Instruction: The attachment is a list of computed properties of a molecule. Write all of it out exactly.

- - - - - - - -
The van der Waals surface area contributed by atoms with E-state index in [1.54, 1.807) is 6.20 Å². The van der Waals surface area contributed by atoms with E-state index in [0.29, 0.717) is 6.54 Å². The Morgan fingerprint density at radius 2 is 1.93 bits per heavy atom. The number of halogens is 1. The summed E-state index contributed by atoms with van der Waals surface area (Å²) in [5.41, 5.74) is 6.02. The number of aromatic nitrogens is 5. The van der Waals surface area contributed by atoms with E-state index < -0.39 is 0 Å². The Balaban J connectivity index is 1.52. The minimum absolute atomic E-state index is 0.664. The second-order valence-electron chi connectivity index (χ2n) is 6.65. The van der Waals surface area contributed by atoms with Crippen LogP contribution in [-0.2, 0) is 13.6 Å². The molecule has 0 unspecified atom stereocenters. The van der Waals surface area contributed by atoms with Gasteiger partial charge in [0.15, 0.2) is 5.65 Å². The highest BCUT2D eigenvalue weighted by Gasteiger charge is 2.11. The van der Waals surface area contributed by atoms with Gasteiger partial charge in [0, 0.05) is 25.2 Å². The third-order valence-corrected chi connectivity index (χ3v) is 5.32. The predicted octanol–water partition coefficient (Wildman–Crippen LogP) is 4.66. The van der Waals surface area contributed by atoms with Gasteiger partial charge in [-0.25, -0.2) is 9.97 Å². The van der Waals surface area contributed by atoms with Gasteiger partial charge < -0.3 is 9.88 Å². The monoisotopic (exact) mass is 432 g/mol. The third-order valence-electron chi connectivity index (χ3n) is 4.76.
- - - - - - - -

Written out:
The van der Waals surface area contributed by atoms with E-state index in [1.54, 1.807) is 6.20 Å². The van der Waals surface area contributed by atoms with E-state index in [0.29, 0.717) is 6.54 Å². The Morgan fingerprint density at radius 2 is 1.93 bits per heavy atom. The number of halogens is 1. The summed E-state index contributed by atoms with van der Waals surface area (Å²) in [5.41, 5.74) is 6.02. The number of aromatic nitrogens is 5. The van der Waals surface area contributed by atoms with E-state index < -0.39 is 0 Å². The Balaban J connectivity index is 1.52. The minimum absolute atomic E-state index is 0.664. The second-order valence-electron chi connectivity index (χ2n) is 6.65. The van der Waals surface area contributed by atoms with Crippen LogP contribution in [-0.2, 0) is 13.6 Å². The molecule has 0 unspecified atom stereocenters. The van der Waals surface area contributed by atoms with Gasteiger partial charge in [0.15, 0.2) is 5.65 Å². The highest BCUT2D eigenvalue weighted by Gasteiger charge is 2.11. The van der Waals surface area contributed by atoms with Gasteiger partial charge in [0, 0.05) is 25.2 Å². The third-order valence-corrected chi connectivity index (χ3v) is 5.32. The predicted octanol–water partition coefficient (Wildman–Crippen LogP) is 4.66. The van der Waals surface area contributed by atoms with Gasteiger partial charge in [-0.25, -0.2) is 9.97 Å². The van der Waals surface area contributed by atoms with Gasteiger partial charge < -0.3 is 9.88 Å². The monoisotopic (exact) mass is 432 g/mol. The third-order valence-electron chi connectivity index (χ3n) is 4.76.